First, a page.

Episode 1 Woman at War – Looks at how she rejected the postwar consensus that had governed the country for more than 30 years, and came into conflict with trade unions, the old establishment and even members of her own cabinet. Yet even as the country moved into a crippling recession, the Prime Minister refused to make a U-turn in policy.
Episode 2 Best of Enemies – In her second term in office after victory in 1983, Mrs Thatcher’s position seemed impregnable. Her conduct of the Falkland’s war was popular, she had trounced Arthur Scargill and the striking miners, and had survived the bombing by the IRA of the Grand Hotel in Brighton. But all was not well: Cabinet Secretary Robert Armstrong and ex Chancellor Nigel Lawson are amongst those who recall the emnity between the Prime Minister and her Defence Secretary Michael Heseltine. Thatcher thought of him as “over poweringly ambitious and self centred”, and his handling of the Westland affair in 1986 only served to increase ill feeling between the two, which reached its height with his challenge to her leadership in 1990.
Episode 3 Midnight in Moscow, Twilight in London – Even as Margaret Thatcher strode onto the world stage with Ronald Reagan and Mikhail Gorbachev, and the election campaign gathered pace, her colleagues began to feel disenchanted. Party chairman Norman Tebbit saw her as a “medieval monarch wondering who has his eyes on the crown”, and Sir Geoffrey Howe thought her trumpeted “special relationship” with Reagan was at the expense of relations with Europe. Nigel Lawson claimed she distrusted her colleagues, and she, in turn, thought of him as “a man of many talents … but great drawbacks”. As the economy worsened and problems with the poll tax began to loom, the prime minister found herself even more isolated behind the newly erected Downing Street security gates.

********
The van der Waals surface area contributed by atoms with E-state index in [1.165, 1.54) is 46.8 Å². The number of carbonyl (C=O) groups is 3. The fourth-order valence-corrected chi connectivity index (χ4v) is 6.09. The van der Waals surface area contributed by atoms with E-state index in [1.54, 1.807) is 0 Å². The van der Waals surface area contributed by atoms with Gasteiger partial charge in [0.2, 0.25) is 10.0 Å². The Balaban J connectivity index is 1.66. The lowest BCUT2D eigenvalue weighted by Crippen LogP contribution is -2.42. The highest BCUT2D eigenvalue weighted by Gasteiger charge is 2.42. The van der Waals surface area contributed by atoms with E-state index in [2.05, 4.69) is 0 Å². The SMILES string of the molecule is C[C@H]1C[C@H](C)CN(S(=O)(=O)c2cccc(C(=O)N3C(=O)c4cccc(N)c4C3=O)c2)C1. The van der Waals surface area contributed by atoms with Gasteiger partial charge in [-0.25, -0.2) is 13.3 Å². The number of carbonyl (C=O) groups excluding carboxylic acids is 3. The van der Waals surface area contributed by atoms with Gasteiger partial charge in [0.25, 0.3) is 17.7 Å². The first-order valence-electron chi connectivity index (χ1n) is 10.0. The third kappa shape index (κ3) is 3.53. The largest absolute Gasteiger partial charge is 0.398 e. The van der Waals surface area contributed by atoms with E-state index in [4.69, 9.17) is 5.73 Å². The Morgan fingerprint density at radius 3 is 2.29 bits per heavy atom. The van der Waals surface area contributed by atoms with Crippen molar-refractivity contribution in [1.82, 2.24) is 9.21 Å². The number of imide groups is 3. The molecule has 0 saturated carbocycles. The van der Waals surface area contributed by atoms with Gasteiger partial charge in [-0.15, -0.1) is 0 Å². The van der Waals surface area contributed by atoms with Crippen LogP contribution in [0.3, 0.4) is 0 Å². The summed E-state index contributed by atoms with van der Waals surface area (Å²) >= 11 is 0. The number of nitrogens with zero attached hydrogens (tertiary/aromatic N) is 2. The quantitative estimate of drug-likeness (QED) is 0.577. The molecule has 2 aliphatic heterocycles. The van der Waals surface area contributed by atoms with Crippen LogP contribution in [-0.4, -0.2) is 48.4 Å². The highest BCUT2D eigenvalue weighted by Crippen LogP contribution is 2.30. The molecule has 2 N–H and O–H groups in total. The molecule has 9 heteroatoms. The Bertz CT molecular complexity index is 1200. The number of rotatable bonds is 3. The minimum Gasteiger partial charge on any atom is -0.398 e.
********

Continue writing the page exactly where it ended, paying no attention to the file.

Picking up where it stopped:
Episode 4 Wielding the Knife – As the Conservative Party began to turn against her leadership, the Prime Minister showed no willingness to stand down. Although there was no clear successor, colleagues were beginning to view Thatcher as an electoral liability. She speaks of what she regarded as their disloyalty. “What hurts most of all is that this was treachery,” she says of her enforced resignation, “treachery with a smile on its face.” Naturally this charge is denied by her former colleagues.